Sobel edge detection using Java Advanced Imaging


News: Sobel edge detection using Java Advanced Imaging

  1. Sobel edge detection using Java Advanced Imaging (3 messages)

    The Java Advanced Imaging API supports a number of interesting convolutions straight out of the box, and one of them is Sobel edge detection. The Sobel edge-detection kernel comes in two varieties, corresponding to horizontal edge detection and vertical edge detection: 1 2 1 0 0 0 -1 -2 -1 1 0 -1 2 0 -2 1 0 -1 You can combine them, and/or run them serially against an image, to detect all edges in an image. And that's what the following code example (in JavaScript) does. You can run the following script against an image of your choice using the ImageMunger app I wrote about a few days ago. Be sure the Java Advanced Imaging JARs are in your classpath. (Note: For the full article that includes images, please go to /* Sobel.js * Kas Thomas * 31 January 2010 * Public domain. * * An edge-detection routine using * Java Advanced Imaging. * * Requires Java Advanced Imaging library: * * * Run this file using ImageMunger: * * */ jai =; sobelH = jai.KernelJAI.GRADIENT_MASK_SOBEL_HORIZONTAL; sobelV = jai.KernelJAI.GRADIENT_MASK_SOBEL_VERTICAL; pb = new ); // ImageMunger puts "Image" in global scope: pb.addSource( Image ); pb.add( sobelH ); pb.add( sobelV ); renderedOp = jai.JAI.create( "gradientmagnitude", pb ); var image = renderedOp.getRendering().getAsBufferedImage(); Panel.setImage( invertImage( image ) ); // take BufferedImage as arg; flip all bits in all pixels function invertImage( image ) { var w = image.getWidth(); var h = image.getHeight(); var pixels = image.getRGB( 0,0, w,h, null, 0,w ); for ( var i = 0; i < pixels.length; i++ ) pixels[ i ] =~ pixels[ i ]; // flip pixel bits image.setRGB( 0,0, w,h, pixels, 0, w ); return image; } If you run the Sobel operation by itself, you get a "negative" image. If you want the inverted version of this image (see example further above), you need to invert the individual pixels of the image. The super-fast way to do it is with a lookup table, but you can also do the pixel inversion manually, in a loop, which is what I've done (for illustrative purposes). In JavaScript the pixel-inversion loop adds about one second of processing time for a 600 x 400 image. The Sobel filter by itself takes around a half a second. Sobel tends to be very sensitive to noise (it will feature-enhance specks and JPEG artifacts), so it often helps to smooth an image, first, with a blurring operation, prior to applying Sobel. Full post at: Message was edited by:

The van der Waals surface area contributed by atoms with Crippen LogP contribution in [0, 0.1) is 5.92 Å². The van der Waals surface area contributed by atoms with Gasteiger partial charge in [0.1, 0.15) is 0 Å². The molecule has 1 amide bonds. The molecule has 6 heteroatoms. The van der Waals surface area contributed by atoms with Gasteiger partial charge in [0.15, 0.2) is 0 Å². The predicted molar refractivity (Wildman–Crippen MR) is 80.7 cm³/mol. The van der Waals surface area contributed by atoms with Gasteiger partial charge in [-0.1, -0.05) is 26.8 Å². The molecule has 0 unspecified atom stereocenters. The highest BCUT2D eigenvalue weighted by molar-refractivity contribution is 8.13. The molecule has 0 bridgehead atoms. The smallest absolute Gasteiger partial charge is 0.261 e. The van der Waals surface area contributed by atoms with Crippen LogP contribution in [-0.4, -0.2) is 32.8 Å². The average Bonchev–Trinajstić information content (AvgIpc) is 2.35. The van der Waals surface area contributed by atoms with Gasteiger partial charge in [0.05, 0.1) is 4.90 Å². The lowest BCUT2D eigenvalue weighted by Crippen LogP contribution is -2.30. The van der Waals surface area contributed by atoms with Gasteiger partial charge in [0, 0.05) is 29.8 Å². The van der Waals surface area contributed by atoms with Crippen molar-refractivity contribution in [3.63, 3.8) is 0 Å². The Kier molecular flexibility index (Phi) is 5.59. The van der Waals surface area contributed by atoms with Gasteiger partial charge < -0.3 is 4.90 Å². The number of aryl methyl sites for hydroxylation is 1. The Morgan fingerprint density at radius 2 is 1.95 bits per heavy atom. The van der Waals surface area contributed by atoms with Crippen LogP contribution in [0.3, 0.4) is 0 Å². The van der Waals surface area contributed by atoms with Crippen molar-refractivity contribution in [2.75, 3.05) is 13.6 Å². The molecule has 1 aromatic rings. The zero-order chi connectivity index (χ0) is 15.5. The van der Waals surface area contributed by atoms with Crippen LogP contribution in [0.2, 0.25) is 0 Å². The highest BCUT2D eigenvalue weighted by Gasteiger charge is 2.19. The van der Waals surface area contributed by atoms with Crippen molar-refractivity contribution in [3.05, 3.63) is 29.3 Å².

2. To anyone seriously interested in doing image processing in Java, I recommend the [url=]ImageJ[/url] application and library. It already has a plethora of such algorithms built in, and can be scripted in its own macro language and JavaScript. Plus, it's extensible through a Java API.
  3. Enterprise Java Community?[ Go to top ]

    Ok... but this is hardly "serverside".
  4. Re: Enterprise Java Community?[ Go to top ]

    this is hardly "serverside".
    I'd beg to differ. Wherever there are substantial quantities of images (whether it be maps/GIS or medical imaging), a high degree of automation -most likely on the server- is unavoidable. Processing images does not imply manual intervention.